GRAND RAPIDS, Mich. (WOOD) — The Kent County jail is dealing with its first case of coronavirus.
The inmate, who officials said was not displaying symptoms, was isolated and then tested after jail staff learned a family member had tested positive for coronavirus.
The Kent County Sheriff’s Department said that after the man was arrested by Grand Rapids police Thursday, April 23, he was screened for symptoms and exposure risks. The officers who booked him into the jail were wearing masks and gloves.
The inmate spent the night in an intake call. On Friday, he was held alone in a cell in the orientation unit, which the jail said was standard procedure.
On Saturday, the jail got a call informing them that a family member who lives in the same home as the inmate had tested positive for COVID-19. The inmate was immediately moved to an isolation cell so he wouldn’t have any contact with others.
The inmate was tested for the virus Monday, and the results came back positive Tuesday.
The inmate remains in isolation, the sheriff’s office said. All staff members who have contact with him are wearing personal protection equipment.
One other inmate had been exposed to him during intake. That person tested negative for COVID-19, but is being held in isolation anyway.
Authorities said the Kent County Health Department was conducting contact tracing for the inmate who tested positive.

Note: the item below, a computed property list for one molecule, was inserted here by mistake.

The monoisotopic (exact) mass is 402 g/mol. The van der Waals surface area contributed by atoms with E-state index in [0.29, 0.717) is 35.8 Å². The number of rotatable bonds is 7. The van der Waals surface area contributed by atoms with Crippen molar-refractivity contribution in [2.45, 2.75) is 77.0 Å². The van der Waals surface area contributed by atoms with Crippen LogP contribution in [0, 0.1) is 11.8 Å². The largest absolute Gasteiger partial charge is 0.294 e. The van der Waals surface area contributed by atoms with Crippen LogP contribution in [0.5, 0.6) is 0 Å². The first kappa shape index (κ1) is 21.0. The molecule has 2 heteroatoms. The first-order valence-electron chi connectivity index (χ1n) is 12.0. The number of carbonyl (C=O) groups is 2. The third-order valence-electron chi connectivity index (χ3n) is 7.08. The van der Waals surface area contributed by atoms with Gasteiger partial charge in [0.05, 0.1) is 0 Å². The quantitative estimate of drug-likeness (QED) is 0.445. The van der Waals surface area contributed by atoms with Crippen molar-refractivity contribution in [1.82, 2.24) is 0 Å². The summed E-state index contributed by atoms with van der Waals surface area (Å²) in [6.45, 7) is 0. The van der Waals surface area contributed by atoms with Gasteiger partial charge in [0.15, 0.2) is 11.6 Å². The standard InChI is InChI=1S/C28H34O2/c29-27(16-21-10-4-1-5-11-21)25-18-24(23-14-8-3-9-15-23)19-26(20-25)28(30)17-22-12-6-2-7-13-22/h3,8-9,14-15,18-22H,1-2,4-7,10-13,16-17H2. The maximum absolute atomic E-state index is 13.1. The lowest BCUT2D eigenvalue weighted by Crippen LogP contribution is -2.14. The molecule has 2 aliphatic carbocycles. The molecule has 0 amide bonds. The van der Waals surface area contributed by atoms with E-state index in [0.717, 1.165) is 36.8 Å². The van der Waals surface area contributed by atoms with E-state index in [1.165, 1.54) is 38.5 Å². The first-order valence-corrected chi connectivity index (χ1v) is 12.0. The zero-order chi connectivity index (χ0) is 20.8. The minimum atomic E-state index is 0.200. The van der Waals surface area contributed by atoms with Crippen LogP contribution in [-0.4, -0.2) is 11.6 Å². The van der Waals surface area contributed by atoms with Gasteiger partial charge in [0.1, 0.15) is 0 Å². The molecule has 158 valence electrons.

The Grand Rapids Police Department said the officer who arrested the inmate tested negative for the virus. The department said its protocol is that in all instances of close contact with someone who shows symptoms of or tests positive for COVID-19, officers will isolate and be tested.
The sheriff’s office said it doesn’t think any of its staff members have been exposed, so none of them are isolating.
Sheriff’s office Lt. Joel Roon told News 8 that the jail, which normally has about 1,100 inmates, currently has fewer than 700. He said efforts have been made to reduce the population and therefore the risk of an outbreak. There has also been a slight drop in arrests.
In March, the Kent County sheriff outlined the procedures her staff is taking to try to keep the virus out of the jail. Those who are arrested are screened for symptoms before they arrive at the jail. If an inmate does develop symptoms, they are removed from general population and aren’t allowed back until they are symptom-free for at least 72 hours.
The jail has a decontamination area for law enforcement officers to sanitize their cars and change uniforms. It is also working with a Cascade Township-based company to clean units with a device that uses ultraviolet light to kill viruses.